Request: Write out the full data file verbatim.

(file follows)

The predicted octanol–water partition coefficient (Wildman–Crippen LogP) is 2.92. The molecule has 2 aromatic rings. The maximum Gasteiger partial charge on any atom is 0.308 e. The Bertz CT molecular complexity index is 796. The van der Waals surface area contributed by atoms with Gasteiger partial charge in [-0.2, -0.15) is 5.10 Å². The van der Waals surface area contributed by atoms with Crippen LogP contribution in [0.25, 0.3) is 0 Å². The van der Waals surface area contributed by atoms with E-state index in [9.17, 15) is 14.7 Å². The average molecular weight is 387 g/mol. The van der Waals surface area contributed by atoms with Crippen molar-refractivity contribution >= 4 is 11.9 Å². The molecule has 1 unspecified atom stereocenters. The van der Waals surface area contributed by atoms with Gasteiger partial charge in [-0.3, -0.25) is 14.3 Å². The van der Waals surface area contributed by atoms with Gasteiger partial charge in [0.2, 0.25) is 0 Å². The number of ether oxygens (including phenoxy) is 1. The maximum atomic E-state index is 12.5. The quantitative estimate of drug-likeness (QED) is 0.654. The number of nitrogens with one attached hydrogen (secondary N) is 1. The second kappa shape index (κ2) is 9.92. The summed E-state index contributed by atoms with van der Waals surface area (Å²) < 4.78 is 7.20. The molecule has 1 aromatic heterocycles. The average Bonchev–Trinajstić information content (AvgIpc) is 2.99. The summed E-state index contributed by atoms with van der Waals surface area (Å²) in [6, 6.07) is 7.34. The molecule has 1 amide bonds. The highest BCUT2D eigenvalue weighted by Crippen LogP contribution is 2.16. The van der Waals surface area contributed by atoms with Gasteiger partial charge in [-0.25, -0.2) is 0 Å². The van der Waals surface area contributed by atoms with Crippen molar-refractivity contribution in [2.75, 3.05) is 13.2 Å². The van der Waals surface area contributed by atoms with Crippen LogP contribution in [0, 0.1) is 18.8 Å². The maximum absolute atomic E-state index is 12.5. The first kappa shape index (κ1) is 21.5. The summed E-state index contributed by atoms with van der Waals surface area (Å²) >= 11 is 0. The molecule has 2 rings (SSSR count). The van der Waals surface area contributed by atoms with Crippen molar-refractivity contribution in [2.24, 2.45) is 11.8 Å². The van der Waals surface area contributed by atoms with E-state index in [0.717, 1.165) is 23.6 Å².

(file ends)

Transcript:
The predicted octanol–water partition coefficient (Wildman–Crippen LogP) is 2.92. The molecule has 2 aromatic rings. The maximum Gasteiger partial charge on any atom is 0.308 e. The Bertz CT molecular complexity index is 796. The van der Waals surface area contributed by atoms with Gasteiger partial charge in [-0.2, -0.15) is 5.10 Å². The van der Waals surface area contributed by atoms with Crippen LogP contribution in [0.25, 0.3) is 0 Å². The van der Waals surface area contributed by atoms with E-state index in [9.17, 15) is 14.7 Å². The average molecular weight is 387 g/mol. The van der Waals surface area contributed by atoms with Crippen molar-refractivity contribution >= 4 is 11.9 Å². The molecule has 1 unspecified atom stereocenters. The van der Waals surface area contributed by atoms with Gasteiger partial charge in [-0.3, -0.25) is 14.3 Å². The van der Waals surface area contributed by atoms with Gasteiger partial charge in [0.2, 0.25) is 0 Å². The number of ether oxygens (including phenoxy) is 1. The maximum atomic E-state index is 12.5. The quantitative estimate of drug-likeness (QED) is 0.654. The number of nitrogens with one attached hydrogen (secondary N) is 1. The second kappa shape index (κ2) is 9.92. The summed E-state index contributed by atoms with van der Waals surface area (Å²) < 4.78 is 7.20. The molecule has 1 aromatic heterocycles. The average Bonchev–Trinajstić information content (AvgIpc) is 2.99. The summed E-state index contributed by atoms with van der Waals surface area (Å²) in [6, 6.07) is 7.34. The molecule has 1 amide bonds. The highest BCUT2D eigenvalue weighted by Crippen LogP contribution is 2.16. The van der Waals surface area contributed by atoms with Gasteiger partial charge in [-0.25, -0.2) is 0 Å². The van der Waals surface area contributed by atoms with Crippen molar-refractivity contribution in [2.75, 3.05) is 13.2 Å². The van der Waals surface area contributed by atoms with Crippen LogP contribution in [0, 0.1) is 18.8 Å². The maximum absolute atomic E-state index is 12.5. The first kappa shape index (κ1) is 21.5. The summed E-state index contributed by atoms with van der Waals surface area (Å²) >= 11 is 0. The molecule has 2 rings (SSSR count). The van der Waals surface area contributed by atoms with Crippen molar-refractivity contribution in [2.24, 2.45) is 11.8 Å². The van der Waals surface area contributed by atoms with E-state index in [0.717, 1.165) is 23.6 Å².